- Seeing the ball as the finish line. Sometimes, a poor balance comes down to nothing more than a mental mistake. If you see the ball as the finish line for your swing, rather than as just a point along the way, you will quit using your body to move the club as soon as you make contact. This is a problem because quitting at impact will soon turn into quitting on your swing before you have even reached impact. The best golfers are those who swing on through impact and up into a full finish without any hesitation. Don't see the ball as the end point of your swing – instead, see it as a checkpoint that you are going to smash through on the way to a balanced finish. Make it your goal to hold a balanced finish after every single shot you hit. If you are able to do that successfully, you will be happy with the progress in your game.
Most golfers who are struggling with a poor finish will find the underlying cause of their error in one of the three points above. Take some time to think about your swing while comparing it to these three points – if necessary, record your swing on video to see if you can spot anything which may be leading to the incomplete follow through. Only when you are confident that you have diagnosed the problem accurately should you move on to the next step.
Remember the Feeling
The problem facing some golfers on this topic is the fact that they have never before experienced a full finish. How can you strive to reach a great finish position if you don't even know what such a position would feel like? It is important to give yourself something specific to strive for, and that is exactly what the drill outlined below is going to offer. If you are willing to take some time to go through this drill, you will wind up with a great understanding of the ideal finish position.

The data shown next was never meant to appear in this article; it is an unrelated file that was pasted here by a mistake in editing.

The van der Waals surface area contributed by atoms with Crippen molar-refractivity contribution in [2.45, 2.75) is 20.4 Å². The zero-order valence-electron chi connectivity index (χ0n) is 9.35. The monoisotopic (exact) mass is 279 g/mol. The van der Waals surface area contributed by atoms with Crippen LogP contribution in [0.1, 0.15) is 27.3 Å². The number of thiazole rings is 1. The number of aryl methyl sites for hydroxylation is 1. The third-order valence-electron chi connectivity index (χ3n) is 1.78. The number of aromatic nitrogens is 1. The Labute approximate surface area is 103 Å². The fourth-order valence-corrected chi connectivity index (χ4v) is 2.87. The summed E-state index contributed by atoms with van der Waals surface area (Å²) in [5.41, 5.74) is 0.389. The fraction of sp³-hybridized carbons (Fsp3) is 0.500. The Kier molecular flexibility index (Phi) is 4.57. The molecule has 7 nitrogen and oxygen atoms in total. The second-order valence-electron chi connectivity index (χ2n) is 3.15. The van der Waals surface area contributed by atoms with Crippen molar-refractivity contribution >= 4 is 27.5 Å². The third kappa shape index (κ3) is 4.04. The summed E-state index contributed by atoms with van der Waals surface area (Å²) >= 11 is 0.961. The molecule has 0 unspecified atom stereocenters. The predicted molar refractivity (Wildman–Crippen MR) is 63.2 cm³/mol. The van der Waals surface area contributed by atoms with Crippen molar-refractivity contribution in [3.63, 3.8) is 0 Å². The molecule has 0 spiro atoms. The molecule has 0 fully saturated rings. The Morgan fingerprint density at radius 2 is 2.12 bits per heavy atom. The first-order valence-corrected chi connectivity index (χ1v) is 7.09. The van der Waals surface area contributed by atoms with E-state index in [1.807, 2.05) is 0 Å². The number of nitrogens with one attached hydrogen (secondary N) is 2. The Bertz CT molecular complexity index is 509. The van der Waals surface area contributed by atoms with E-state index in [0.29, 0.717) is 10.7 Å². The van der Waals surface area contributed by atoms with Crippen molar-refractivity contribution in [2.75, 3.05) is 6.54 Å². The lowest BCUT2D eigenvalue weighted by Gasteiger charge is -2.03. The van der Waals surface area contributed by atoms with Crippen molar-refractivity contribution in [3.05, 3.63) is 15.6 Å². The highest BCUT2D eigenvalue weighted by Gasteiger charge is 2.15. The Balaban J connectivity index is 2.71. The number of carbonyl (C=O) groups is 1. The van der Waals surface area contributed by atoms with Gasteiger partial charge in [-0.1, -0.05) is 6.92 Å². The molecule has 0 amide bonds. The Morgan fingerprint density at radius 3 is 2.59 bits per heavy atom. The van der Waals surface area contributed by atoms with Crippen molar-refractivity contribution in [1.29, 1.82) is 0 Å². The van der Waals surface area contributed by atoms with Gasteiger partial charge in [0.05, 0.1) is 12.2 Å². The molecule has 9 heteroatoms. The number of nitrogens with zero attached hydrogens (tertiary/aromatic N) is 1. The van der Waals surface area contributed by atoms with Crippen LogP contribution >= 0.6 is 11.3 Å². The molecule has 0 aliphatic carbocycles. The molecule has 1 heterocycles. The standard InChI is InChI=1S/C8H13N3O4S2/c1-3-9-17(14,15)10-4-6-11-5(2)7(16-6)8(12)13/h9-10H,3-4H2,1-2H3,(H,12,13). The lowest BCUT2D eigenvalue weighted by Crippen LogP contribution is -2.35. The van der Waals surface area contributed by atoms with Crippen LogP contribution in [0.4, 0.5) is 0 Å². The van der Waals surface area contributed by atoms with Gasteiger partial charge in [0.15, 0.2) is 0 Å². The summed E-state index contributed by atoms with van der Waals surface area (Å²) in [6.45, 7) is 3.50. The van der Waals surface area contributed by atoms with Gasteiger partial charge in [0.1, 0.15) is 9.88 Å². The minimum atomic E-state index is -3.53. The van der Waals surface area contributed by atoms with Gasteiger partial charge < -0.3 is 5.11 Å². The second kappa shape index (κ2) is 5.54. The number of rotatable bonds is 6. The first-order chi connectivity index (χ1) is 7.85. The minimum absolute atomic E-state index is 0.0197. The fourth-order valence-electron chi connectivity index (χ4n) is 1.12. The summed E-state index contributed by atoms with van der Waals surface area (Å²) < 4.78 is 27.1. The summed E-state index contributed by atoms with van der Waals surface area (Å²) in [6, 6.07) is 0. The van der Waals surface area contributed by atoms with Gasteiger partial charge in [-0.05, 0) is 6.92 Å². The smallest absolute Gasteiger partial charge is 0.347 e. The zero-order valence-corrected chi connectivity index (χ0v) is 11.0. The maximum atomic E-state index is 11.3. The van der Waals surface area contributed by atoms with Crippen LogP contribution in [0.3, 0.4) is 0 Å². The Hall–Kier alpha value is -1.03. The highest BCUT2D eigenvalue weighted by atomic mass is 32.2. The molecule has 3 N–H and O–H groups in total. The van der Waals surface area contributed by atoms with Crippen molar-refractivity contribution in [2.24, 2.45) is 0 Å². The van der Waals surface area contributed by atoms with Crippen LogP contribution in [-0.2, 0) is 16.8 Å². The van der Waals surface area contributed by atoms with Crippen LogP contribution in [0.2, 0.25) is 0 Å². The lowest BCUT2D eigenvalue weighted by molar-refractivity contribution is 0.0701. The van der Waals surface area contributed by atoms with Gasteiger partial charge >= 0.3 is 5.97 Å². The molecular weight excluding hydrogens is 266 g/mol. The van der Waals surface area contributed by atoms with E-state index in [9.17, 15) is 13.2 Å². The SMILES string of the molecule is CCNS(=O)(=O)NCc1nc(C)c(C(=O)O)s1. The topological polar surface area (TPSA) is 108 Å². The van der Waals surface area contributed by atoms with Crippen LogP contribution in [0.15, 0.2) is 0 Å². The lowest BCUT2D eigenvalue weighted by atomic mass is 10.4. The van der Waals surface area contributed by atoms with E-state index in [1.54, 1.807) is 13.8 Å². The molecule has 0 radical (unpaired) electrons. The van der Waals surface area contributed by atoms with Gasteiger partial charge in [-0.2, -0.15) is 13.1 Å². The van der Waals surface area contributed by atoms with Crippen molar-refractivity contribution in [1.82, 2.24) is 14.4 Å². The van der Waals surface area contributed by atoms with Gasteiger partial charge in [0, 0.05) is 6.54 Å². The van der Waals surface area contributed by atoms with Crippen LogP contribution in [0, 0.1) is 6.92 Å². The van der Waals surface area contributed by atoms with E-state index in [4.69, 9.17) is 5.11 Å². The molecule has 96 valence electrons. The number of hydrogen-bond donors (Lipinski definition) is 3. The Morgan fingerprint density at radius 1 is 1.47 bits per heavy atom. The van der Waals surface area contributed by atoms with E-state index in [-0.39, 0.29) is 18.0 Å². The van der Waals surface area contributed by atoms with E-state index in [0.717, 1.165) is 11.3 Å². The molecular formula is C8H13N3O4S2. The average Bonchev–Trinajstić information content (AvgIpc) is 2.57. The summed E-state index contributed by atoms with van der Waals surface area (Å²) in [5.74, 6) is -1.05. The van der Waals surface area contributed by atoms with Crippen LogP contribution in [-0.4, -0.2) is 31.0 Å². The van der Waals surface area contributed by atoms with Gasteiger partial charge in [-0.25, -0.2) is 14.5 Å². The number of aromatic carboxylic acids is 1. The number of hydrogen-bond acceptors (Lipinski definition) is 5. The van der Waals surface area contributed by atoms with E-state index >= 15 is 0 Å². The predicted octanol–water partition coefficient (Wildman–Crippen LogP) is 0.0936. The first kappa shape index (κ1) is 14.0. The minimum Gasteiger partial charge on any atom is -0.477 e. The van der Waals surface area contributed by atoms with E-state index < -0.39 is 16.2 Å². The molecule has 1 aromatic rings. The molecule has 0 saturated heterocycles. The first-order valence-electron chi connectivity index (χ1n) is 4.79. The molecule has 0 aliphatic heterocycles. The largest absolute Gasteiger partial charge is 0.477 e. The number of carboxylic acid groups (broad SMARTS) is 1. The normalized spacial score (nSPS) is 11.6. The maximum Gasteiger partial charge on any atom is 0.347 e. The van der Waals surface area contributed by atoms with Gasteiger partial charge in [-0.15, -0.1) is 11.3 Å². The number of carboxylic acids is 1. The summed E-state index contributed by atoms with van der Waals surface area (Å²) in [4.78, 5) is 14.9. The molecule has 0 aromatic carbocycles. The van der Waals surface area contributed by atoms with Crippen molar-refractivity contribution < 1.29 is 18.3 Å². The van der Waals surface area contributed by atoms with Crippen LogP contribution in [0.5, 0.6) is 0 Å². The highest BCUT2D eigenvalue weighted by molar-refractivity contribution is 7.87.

Since you aren't going to be hitting any shots while completing this drill, you don't even need to be at the driving range. As long as you have a golf club and some room to swing safely, you can perform this basic drill.
- To get started, find a safe place to swing and pick one of the club from your bag. A mid-iron is a great option for the purposes of this drill, but you can use any club you would like (other than the putter, of course). With a club in your hands, take a stance just as you would before hitting a shot on the course. Even though you aren't going to hit a ball, you still may wish to select an imaginary target in the distance to serve as a reference point for your swing.
- With your stance set, you will be ready to put the club in motion. However, instead of moving the club back away from the target as you would do with a normal swing, you are actually going to move the club forward toward the target. There will be no backswing at all – you are going directly from address on up into the finish position. This way, you don't have to worry about the mistakes of your backswing and downswing getting in the way of a full finish. Move the club up from address into a great finish position, rotating your right foot up off the ground to the point where only your toe is touching the turf. When finished, you should find that the majority of your weight is on your left foot, and you should be looking directly out at the (imaginary) target in the distance. Hold your balanced finish position for a few seconds to get comfortable with what it feels like when done correctly.
- After a few seconds have passed, 'unwind' your body and go back down to address. You aren't going to go any farther than that, as there will be no backswings or downswings in this drill. Once you are back at address, you are simply going to repeat the process. Move back and forth between address and the finish position a few times before considering the drill completed.